An intelligent virtual human companion is an avatar — a computer-generated human that can be placed in and integrated into physical worlds like your living room, similar to a hologram seen through augmented reality glasses.

Such a companion is unique because it integrates seamlessly with the physical world so you will see this computer-generated human as if it is a real person, breaking boundaries between real and virtual worlds.

It can look, behave and converse like a human, for example a beloved family member. And it understands and interacts with the environment and other people in the same way a person would.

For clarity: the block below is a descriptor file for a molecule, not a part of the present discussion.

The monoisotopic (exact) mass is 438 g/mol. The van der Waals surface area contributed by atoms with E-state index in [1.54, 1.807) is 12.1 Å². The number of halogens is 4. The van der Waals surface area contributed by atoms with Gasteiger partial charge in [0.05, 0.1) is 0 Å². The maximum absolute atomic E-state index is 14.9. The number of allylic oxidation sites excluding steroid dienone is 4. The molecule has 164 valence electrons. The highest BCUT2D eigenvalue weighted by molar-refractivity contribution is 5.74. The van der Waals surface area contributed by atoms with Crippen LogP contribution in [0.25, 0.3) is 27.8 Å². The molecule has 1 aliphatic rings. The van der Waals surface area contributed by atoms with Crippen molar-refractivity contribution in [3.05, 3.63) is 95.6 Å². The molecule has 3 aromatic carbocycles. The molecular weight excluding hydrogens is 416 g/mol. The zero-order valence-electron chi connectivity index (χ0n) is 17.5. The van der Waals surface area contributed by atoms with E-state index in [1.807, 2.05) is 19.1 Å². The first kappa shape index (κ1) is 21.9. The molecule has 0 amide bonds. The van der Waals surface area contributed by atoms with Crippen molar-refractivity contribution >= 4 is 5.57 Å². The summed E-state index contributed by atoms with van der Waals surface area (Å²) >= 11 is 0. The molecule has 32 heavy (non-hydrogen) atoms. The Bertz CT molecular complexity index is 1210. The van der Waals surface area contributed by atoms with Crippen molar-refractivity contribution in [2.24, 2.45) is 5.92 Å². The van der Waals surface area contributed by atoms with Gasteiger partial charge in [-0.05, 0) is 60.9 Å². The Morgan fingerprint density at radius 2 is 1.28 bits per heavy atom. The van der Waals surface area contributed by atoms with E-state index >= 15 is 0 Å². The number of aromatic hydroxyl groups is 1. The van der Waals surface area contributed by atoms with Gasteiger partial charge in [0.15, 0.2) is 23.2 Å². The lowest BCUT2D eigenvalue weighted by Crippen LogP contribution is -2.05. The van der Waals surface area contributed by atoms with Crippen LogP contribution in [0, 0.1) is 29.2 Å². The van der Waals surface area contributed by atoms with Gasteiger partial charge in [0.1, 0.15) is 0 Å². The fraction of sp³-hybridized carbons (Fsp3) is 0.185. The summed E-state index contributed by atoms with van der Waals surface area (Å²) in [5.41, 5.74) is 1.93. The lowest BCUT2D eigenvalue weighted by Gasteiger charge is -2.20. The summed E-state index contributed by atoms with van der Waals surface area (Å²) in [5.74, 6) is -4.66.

So it can move around, sit or lie down and chat with others in the same way. It can’t pick up or move things or make a cup of tea — the technology is not there yet.

Unlike robots — which have also been considered a solution to social isolation among the elderly — virtual humans are not expensive, are easy to deploy and are customisable.

They can be shaped in any form and simulate the look and behaviour of anyone — something which isn’t possible with a robot.

This could perhaps explain why, despite significant investments — especially in countries like Japan — the adoption of robotics in aged care has been minimal.

The technology behind intelligent virtual humans has a range of possible applications.

In ageing societies, virtual humans can play the role of companions as well as help service providers.

With more people relying on telehealth, especially in remote areas that lack facilities and health-care workers, intelligent virtual human technology can holoport doctors, other health practitioners and even patients to where they are needed.